As noted here, Patrick Murphy authored two measures for inclusion into the Veterans Health Care Improvement Act of 2007 recently: a permanent program that would identify active duty military members at risk of homelessness, and a proposal for the Veterans Administration to make its homeless veterans programs more accommodating for female veterans (which this story describes as growing in population as well as men).
As also noted in the story…
Young, alienated and often living on their own for the first time, Iraq and Afghanistan veterans increasingly are coming home to find that they don't have one. Already, nearly 200,000 veterans—many from the Vietnam War—sleep on the streets every night, according to the Department of Veterans Affairs. But young warriors just back from the Mideast—estimated around 500 to 1,000—are beginning to struggle with homelessness too. Drinking or using drugs to cope with PTSD, they can lose their job and the support of family and friends, and start a downward spiral to the streets. Their tough military mentality can make them less likely to seek help. Advocates say it can take five to eight years for a veteran to exhaust their financial resources and housing options, so they expect the number to rise exponentially in a few years. "Rather than wait for the tsunami, we should be doing something now," says Cheryl Beversdorf, president of the National Coalition for Homeless Veterans.Here is a link to the National Coalition for Homeless Veterans web site (I just added it to the home page also).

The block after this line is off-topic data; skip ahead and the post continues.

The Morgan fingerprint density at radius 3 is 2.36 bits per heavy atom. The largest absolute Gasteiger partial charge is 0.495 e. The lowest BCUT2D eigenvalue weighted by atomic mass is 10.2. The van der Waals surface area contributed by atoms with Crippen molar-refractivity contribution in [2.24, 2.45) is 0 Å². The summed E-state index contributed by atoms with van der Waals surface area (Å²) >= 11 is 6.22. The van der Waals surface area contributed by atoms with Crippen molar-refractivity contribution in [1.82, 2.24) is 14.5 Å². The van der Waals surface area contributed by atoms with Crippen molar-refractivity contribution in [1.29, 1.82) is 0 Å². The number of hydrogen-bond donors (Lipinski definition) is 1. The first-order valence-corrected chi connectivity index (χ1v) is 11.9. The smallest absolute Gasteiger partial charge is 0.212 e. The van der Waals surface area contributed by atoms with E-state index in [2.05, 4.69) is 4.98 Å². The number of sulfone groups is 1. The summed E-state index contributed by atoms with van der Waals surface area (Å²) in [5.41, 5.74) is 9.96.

I don’t want to think about Dubya vetoing the Veterans Act, by the way; I find any more that I have to conserve my outrage as effectively as I can.